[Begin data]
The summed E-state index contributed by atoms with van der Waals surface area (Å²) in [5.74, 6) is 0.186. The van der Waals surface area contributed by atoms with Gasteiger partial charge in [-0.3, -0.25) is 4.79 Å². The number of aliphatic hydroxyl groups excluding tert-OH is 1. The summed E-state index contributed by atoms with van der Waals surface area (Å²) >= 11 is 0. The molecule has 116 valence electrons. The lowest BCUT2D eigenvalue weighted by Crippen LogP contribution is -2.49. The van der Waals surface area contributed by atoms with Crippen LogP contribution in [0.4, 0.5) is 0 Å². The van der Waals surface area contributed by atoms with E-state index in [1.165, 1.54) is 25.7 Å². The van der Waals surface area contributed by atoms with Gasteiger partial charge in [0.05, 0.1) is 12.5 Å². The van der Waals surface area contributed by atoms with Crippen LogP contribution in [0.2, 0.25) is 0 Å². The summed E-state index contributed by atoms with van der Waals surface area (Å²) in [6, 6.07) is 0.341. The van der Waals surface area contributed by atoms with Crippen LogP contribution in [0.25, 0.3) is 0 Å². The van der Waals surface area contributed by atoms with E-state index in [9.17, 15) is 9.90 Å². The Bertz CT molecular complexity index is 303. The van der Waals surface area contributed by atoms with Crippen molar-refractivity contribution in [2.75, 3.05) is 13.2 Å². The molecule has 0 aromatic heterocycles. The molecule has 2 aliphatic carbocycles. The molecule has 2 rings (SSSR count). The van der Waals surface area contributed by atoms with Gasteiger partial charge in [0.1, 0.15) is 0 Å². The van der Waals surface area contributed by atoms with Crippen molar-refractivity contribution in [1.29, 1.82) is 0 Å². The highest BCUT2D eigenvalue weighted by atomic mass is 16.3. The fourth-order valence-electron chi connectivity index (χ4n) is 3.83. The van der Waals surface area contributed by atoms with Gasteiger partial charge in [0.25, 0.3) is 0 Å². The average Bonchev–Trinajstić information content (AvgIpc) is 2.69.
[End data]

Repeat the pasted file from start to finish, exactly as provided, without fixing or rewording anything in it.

The summed E-state index contributed by atoms with van der Waals surface area (Å²) in [5.74, 6) is 0.186. The van der Waals surface area contributed by atoms with Gasteiger partial charge in [-0.3, -0.25) is 4.79 Å². The number of aliphatic hydroxyl groups excluding tert-OH is 1. The summed E-state index contributed by atoms with van der Waals surface area (Å²) >= 11 is 0. The molecule has 116 valence electrons. The lowest BCUT2D eigenvalue weighted by Crippen LogP contribution is -2.49. The van der Waals surface area contributed by atoms with Crippen LogP contribution in [0.4, 0.5) is 0 Å². The van der Waals surface area contributed by atoms with E-state index in [1.165, 1.54) is 25.7 Å². The van der Waals surface area contributed by atoms with Gasteiger partial charge in [0.05, 0.1) is 12.5 Å². The van der Waals surface area contributed by atoms with Crippen LogP contribution in [0.2, 0.25) is 0 Å². The summed E-state index contributed by atoms with van der Waals surface area (Å²) in [6, 6.07) is 0.341. The van der Waals surface area contributed by atoms with Crippen LogP contribution in [0.25, 0.3) is 0 Å². The van der Waals surface area contributed by atoms with E-state index in [9.17, 15) is 9.90 Å². The Bertz CT molecular complexity index is 303. The van der Waals surface area contributed by atoms with Crippen molar-refractivity contribution in [2.75, 3.05) is 13.2 Å². The molecule has 0 aromatic heterocycles. The molecule has 2 aliphatic carbocycles. The molecule has 2 rings (SSSR count). The van der Waals surface area contributed by atoms with Gasteiger partial charge in [0.1, 0.15) is 0 Å². The van der Waals surface area contributed by atoms with Crippen molar-refractivity contribution in [1.29, 1.82) is 0 Å². The highest BCUT2D eigenvalue weighted by atomic mass is 16.3. The fourth-order valence-electron chi connectivity index (χ4n) is 3.83. The van der Waals surface area contributed by atoms with Gasteiger partial charge in [0.25, 0.3) is 0 Å². The average Bonchev–Trinajstić information content (AvgIpc) is 2.69.